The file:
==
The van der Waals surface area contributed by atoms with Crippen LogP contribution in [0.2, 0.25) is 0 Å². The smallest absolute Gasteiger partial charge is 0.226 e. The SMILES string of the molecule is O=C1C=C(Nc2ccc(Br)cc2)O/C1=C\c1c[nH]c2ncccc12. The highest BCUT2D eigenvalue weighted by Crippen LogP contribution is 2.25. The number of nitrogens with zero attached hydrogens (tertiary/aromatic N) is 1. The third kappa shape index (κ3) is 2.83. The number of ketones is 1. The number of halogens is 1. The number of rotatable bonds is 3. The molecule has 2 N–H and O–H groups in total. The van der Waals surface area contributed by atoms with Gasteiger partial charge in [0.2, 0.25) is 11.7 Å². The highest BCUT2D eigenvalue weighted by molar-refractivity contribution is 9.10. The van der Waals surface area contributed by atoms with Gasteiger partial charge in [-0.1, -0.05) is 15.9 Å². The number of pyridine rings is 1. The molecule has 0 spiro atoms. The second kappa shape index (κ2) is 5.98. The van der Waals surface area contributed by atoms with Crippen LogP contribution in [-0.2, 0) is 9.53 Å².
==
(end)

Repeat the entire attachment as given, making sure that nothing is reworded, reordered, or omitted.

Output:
The van der Waals surface area contributed by atoms with Crippen LogP contribution in [0.2, 0.25) is 0 Å². The smallest absolute Gasteiger partial charge is 0.226 e. The SMILES string of the molecule is O=C1C=C(Nc2ccc(Br)cc2)O/C1=C\c1c[nH]c2ncccc12. The highest BCUT2D eigenvalue weighted by Crippen LogP contribution is 2.25. The number of nitrogens with zero attached hydrogens (tertiary/aromatic N) is 1. The third kappa shape index (κ3) is 2.83. The number of ketones is 1. The number of halogens is 1. The number of rotatable bonds is 3. The molecule has 2 N–H and O–H groups in total. The van der Waals surface area contributed by atoms with Gasteiger partial charge in [0.2, 0.25) is 11.7 Å². The highest BCUT2D eigenvalue weighted by molar-refractivity contribution is 9.10. The van der Waals surface area contributed by atoms with Gasteiger partial charge in [-0.1, -0.05) is 15.9 Å². The number of pyridine rings is 1. The molecule has 0 spiro atoms. The second kappa shape index (κ2) is 5.98. The van der Waals surface area contributed by atoms with Crippen LogP contribution in [-0.2, 0) is 9.53 Å².